As high-power lasers have become increasingly important in scientific research, engineers have been working to build more powerful beam emitters. Now Lawrence Livermore National Laboratory (LLNL) in California is taking it to the extreme with a new laser project. If the High-Repetition-Rate Advanced Petawatt Laser System (HAPLS) lives up to its promise, it will be able to produce a laser with over 1 petawatt of power in extremely fast pulses. Continue reading “Petawatt ‘Death Star’ laser prepares to investigate quantum mechanics, chemistry, and more” »
Google has just unveiled Project Tango, a smartphone with built-in 3D computer vision technology. Think of it as a smartphone with built-in Kinect functionality — but rather than enable Leap-like gesture control, the computer vision tech is used to create a full 3D map of your current environment. At its most basic, you might use Tango to create a map of your house, or a 3D model of your favorite antique vase or your motorbike. Continue reading “Creating 3D maps with Google’s Tango smartphone” »
The only tool that helps blind people to navigate in space is the “white cane”. However, the latter not only does not meet the needs of the ever-changing modern society but hardly helps not to get lost in urban environment. When using the “white cane” blind people experience considerable inconveniences when trying to get from point A to point B, overcome obstacles, or identify the objects on the road.
The idea to perform data processing with light, without relying on any electronic components, has been around for quite some time. In fact, necessary components such as optical transistors are available. However, up to now they have not gained a lot of attention from computer companies. Continue reading “Switching with single photons: this is a step towards the quantum computer” »
With the introduction of curved smartphones, flexible electronic goods are gradually moving to the center stages of various markets. Flexible display technology is the culmination of the latest, cutting-edge electric cell device technology. Scientists have now developed a bendable organic carbon nano compound-based 64bit memory. It shows improved data performance by limiting the direction of electric currents. Continue reading “Breakthrough development of flexible 1D-1R memory cell array” »
Device called The Vinci from the Lithuanian company of engineering solutions Aedilis was awarded in the prestigious commercial product design awards iF product design award 2014. Design for his unique product that has no analogues in Lithuania was developed by a student Denis Orlenok.
A team of researchers has discovered that graphene can be stretched to create tiny nanobubbles in which electrons generate the same energy levels that otherwise would require an extremely strong magnetic field. The discovery provides a clue to the manipulation of electrons in graphene, which in turn could lead to a new generation of ultra-small, ultra-efficient electronic devices. Continue reading “Graphene “Bubbles” and High Efficiency Electronics” »
As transistor technology continues its march forward with smaller, faster components, we’re getting ever closer to the point at which the realities of atomic scale will put an end to Moore’s law — unless we find a way around it. A team of researchers from Harvard and non-profit research company Mitre have devised a possible solution to the problem using nanowires (NW) in tiny processors. Continue reading “Crossbar nanowire chips for beyond-Moore’s-law electronics” »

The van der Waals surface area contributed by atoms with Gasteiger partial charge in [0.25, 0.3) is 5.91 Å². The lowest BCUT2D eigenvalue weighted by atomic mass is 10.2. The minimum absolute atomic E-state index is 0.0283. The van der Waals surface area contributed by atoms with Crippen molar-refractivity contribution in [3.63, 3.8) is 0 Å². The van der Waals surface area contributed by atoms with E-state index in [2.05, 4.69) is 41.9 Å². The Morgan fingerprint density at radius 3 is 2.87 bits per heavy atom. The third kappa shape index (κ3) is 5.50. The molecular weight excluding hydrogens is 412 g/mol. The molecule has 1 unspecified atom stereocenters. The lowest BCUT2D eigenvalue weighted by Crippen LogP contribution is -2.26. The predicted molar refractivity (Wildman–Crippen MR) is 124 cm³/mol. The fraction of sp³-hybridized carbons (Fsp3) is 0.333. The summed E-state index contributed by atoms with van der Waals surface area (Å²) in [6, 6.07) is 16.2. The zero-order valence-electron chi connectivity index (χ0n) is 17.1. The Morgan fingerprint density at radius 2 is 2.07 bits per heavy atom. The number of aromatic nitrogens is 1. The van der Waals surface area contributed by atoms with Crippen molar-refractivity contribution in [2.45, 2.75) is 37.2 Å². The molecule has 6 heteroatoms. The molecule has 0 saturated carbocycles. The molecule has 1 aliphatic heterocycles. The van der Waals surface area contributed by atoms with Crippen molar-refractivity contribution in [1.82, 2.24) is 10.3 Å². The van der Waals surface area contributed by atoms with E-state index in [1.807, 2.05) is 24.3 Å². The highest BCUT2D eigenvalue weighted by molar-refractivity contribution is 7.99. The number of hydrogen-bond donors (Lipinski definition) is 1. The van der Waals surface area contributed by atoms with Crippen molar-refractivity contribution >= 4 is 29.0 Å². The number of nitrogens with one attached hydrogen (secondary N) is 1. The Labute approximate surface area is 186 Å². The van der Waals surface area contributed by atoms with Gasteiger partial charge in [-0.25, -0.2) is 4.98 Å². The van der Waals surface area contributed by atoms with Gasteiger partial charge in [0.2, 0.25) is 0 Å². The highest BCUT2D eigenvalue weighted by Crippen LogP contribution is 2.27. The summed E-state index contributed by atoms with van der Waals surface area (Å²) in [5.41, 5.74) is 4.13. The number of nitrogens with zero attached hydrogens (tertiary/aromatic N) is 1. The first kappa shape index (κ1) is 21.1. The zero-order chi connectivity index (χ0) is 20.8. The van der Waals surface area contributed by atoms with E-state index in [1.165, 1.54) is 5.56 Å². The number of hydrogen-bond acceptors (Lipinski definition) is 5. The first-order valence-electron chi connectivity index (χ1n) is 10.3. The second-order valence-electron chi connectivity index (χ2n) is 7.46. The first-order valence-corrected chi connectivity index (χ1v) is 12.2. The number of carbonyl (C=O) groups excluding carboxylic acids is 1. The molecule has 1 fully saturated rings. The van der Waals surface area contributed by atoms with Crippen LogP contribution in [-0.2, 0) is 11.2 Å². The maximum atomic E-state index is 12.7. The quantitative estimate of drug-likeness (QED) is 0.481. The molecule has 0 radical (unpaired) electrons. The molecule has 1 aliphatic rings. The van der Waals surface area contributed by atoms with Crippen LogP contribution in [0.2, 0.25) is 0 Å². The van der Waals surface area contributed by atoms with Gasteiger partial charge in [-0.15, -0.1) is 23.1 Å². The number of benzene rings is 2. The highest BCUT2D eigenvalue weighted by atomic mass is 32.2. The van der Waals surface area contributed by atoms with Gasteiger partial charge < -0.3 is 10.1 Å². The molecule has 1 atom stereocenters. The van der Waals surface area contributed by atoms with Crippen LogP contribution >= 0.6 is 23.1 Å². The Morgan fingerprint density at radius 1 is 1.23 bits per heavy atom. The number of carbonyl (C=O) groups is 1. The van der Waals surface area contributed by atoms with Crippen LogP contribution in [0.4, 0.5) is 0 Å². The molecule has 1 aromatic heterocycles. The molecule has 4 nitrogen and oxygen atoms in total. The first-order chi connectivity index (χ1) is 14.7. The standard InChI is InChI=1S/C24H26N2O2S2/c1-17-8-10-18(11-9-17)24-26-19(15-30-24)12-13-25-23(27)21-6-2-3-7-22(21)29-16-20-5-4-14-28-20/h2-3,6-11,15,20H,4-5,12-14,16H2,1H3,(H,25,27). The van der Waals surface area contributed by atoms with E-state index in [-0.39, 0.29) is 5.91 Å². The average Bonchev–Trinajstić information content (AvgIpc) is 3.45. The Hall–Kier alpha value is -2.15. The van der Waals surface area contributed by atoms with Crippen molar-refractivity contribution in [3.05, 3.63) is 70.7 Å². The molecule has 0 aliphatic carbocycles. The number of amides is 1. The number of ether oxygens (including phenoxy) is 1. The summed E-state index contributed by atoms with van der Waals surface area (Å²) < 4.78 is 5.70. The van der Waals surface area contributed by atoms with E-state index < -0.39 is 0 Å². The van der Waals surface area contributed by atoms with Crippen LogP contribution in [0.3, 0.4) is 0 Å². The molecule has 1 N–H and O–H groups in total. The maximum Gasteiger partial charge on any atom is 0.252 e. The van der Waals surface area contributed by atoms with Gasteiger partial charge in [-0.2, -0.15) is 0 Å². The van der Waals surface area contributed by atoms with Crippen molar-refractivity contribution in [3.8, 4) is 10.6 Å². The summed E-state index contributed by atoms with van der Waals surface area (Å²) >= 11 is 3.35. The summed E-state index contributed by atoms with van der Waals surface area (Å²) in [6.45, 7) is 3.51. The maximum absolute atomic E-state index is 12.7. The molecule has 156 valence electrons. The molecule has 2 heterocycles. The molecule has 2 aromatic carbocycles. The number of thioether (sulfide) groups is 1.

Visitors of Meat Technology Laboratory of Kaunas University of Technology (KTU) are advised not to use intensive perfume for this may overbalance the electronic nose that records the bouquet of odours in the environment being investigated. A team of scientists, in order to refine the software of electronic nose designed by IT solutions company Art21 conducts laboratory tests with poultry samples.
V2V: What are vehicle-to-vehicle communications and how do they work?
Vehicle-to-vehicle communications moved one step closer to reality this week with the Obama administration’s plans to push the technology forward.
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We continue sharing our impressions from the Science and Technology Exhibition that took place on December 4-6 during Vilnius Innovation Forum Innovation Drift where the display by UAB Lumen received significant attention.
Continue reading “The time has come to develop integrated systems (2)” »
The surprisingly simple secret to creating flexible, high-power lithium-ion batteries. Researchers at Arizona State University have fused the mystical arts of origami with modern materials science to create a high-performance, flexible lithium-ion battery. Continue reading “Origami: Simple secret to creating flexible lithium-ion batteries” »
A new invention from Germany’s University of Mainz is not only the world’s smallest engine by an enormous margin, it may have broken a theoretical limit for engine efficiency. The device, a so-called “atomic engine,” produces power thanks to the movements of just a single atom trapped and manipulated. It’s an incredible achievement that, while not particularly useful for engineering in the short term, could revolutionize our understanding of the quantum world. Plus, it’s really neat. Continue reading “A single-atom engine breaks the laws of physics and progress in quantum computing” »
IBM builds graphene chip that’s 10,000 times faster, using standard CMOS processes. Engineers at IBM Research have built the world’s most advanced graphene-based chip, with performance that’s 10,000 times better than previous graphene ICs. The key to the breakthrough is a new manufacturing technique that allows the graphene to be deposited on the chip without it being damaged (something that has heretofore been very hard to achieve).
Continue reading “IBM is developing 10,000 times faster graphene chip” »